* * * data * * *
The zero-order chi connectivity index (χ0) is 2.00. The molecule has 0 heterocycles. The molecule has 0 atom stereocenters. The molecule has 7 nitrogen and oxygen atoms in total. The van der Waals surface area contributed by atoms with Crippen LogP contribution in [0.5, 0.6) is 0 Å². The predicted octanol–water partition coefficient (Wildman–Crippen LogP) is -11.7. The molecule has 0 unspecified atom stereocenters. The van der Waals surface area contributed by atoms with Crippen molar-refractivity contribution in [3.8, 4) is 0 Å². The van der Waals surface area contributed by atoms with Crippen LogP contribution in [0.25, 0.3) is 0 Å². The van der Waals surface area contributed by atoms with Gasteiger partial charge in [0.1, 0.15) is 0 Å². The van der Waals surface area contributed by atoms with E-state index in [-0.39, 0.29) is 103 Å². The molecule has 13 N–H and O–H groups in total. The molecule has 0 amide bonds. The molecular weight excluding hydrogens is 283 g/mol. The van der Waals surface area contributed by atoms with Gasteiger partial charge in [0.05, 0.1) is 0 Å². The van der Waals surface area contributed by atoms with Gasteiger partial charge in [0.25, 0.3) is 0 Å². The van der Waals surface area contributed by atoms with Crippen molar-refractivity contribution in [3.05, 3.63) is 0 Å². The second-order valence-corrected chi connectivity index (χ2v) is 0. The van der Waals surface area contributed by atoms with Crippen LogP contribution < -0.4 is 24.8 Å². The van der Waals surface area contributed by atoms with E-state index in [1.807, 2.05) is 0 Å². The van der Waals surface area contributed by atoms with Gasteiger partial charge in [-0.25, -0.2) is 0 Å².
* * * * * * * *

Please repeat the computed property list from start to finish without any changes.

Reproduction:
The zero-order chi connectivity index (χ0) is 2.00. The molecule has 0 heterocycles. The molecule has 0 atom stereocenters. The molecule has 7 nitrogen and oxygen atoms in total. The van der Waals surface area contributed by atoms with Crippen LogP contribution in [0.5, 0.6) is 0 Å². The predicted octanol–water partition coefficient (Wildman–Crippen LogP) is -11.7. The molecule has 0 unspecified atom stereocenters. The van der Waals surface area contributed by atoms with Crippen molar-refractivity contribution in [3.8, 4) is 0 Å². The van der Waals surface area contributed by atoms with Crippen LogP contribution in [0.25, 0.3) is 0 Å². The van der Waals surface area contributed by atoms with Gasteiger partial charge in [0.1, 0.15) is 0 Å². The van der Waals surface area contributed by atoms with E-state index in [-0.39, 0.29) is 103 Å². The molecule has 13 N–H and O–H groups in total. The molecule has 0 amide bonds. The molecular weight excluding hydrogens is 283 g/mol. The van der Waals surface area contributed by atoms with Gasteiger partial charge in [0.05, 0.1) is 0 Å². The van der Waals surface area contributed by atoms with Gasteiger partial charge in [0.25, 0.3) is 0 Å². The van der Waals surface area contributed by atoms with Crippen molar-refractivity contribution in [3.05, 3.63) is 0 Å². The second-order valence-corrected chi connectivity index (χ2v) is 0. The van der Waals surface area contributed by atoms with Crippen LogP contribution < -0.4 is 24.8 Å². The van der Waals surface area contributed by atoms with E-state index in [1.807, 2.05) is 0 Å². The van der Waals surface area contributed by atoms with Gasteiger partial charge in [-0.25, -0.2) is 0 Å².